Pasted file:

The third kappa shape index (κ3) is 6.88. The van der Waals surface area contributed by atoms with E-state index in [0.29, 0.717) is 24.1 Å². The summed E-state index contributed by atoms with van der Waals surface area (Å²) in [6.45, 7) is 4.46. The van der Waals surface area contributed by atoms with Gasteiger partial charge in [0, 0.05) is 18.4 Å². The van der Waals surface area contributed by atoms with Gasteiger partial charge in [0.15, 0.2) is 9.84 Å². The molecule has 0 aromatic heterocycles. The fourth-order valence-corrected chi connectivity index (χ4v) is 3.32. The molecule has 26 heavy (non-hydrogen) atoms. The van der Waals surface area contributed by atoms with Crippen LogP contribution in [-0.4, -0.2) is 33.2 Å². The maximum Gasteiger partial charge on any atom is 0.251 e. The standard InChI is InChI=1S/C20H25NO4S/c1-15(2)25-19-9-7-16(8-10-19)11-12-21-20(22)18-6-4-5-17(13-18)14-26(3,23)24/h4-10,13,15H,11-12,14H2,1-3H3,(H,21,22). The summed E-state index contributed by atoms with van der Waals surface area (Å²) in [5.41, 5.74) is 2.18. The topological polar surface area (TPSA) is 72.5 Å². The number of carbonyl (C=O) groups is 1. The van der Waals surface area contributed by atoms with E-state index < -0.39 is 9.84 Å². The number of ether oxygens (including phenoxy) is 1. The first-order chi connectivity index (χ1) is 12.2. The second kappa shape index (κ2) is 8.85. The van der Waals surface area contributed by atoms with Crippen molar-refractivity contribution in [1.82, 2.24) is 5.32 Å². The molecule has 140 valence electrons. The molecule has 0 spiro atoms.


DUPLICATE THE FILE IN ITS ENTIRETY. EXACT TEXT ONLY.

The third kappa shape index (κ3) is 6.88. The van der Waals surface area contributed by atoms with E-state index in [0.29, 0.717) is 24.1 Å². The summed E-state index contributed by atoms with van der Waals surface area (Å²) in [6.45, 7) is 4.46. The van der Waals surface area contributed by atoms with Gasteiger partial charge in [0, 0.05) is 18.4 Å². The van der Waals surface area contributed by atoms with Gasteiger partial charge in [0.15, 0.2) is 9.84 Å². The molecule has 0 aromatic heterocycles. The fourth-order valence-corrected chi connectivity index (χ4v) is 3.32. The molecule has 26 heavy (non-hydrogen) atoms. The van der Waals surface area contributed by atoms with Crippen LogP contribution in [-0.4, -0.2) is 33.2 Å². The maximum Gasteiger partial charge on any atom is 0.251 e. The standard InChI is InChI=1S/C20H25NO4S/c1-15(2)25-19-9-7-16(8-10-19)11-12-21-20(22)18-6-4-5-17(13-18)14-26(3,23)24/h4-10,13,15H,11-12,14H2,1-3H3,(H,21,22). The summed E-state index contributed by atoms with van der Waals surface area (Å²) in [5.41, 5.74) is 2.18. The topological polar surface area (TPSA) is 72.5 Å². The number of carbonyl (C=O) groups is 1. The van der Waals surface area contributed by atoms with E-state index < -0.39 is 9.84 Å². The number of ether oxygens (including phenoxy) is 1. The first-order chi connectivity index (χ1) is 12.2. The second kappa shape index (κ2) is 8.85. The van der Waals surface area contributed by atoms with Crippen molar-refractivity contribution in [1.82, 2.24) is 5.32 Å². The molecule has 140 valence electrons. The molecule has 0 spiro atoms.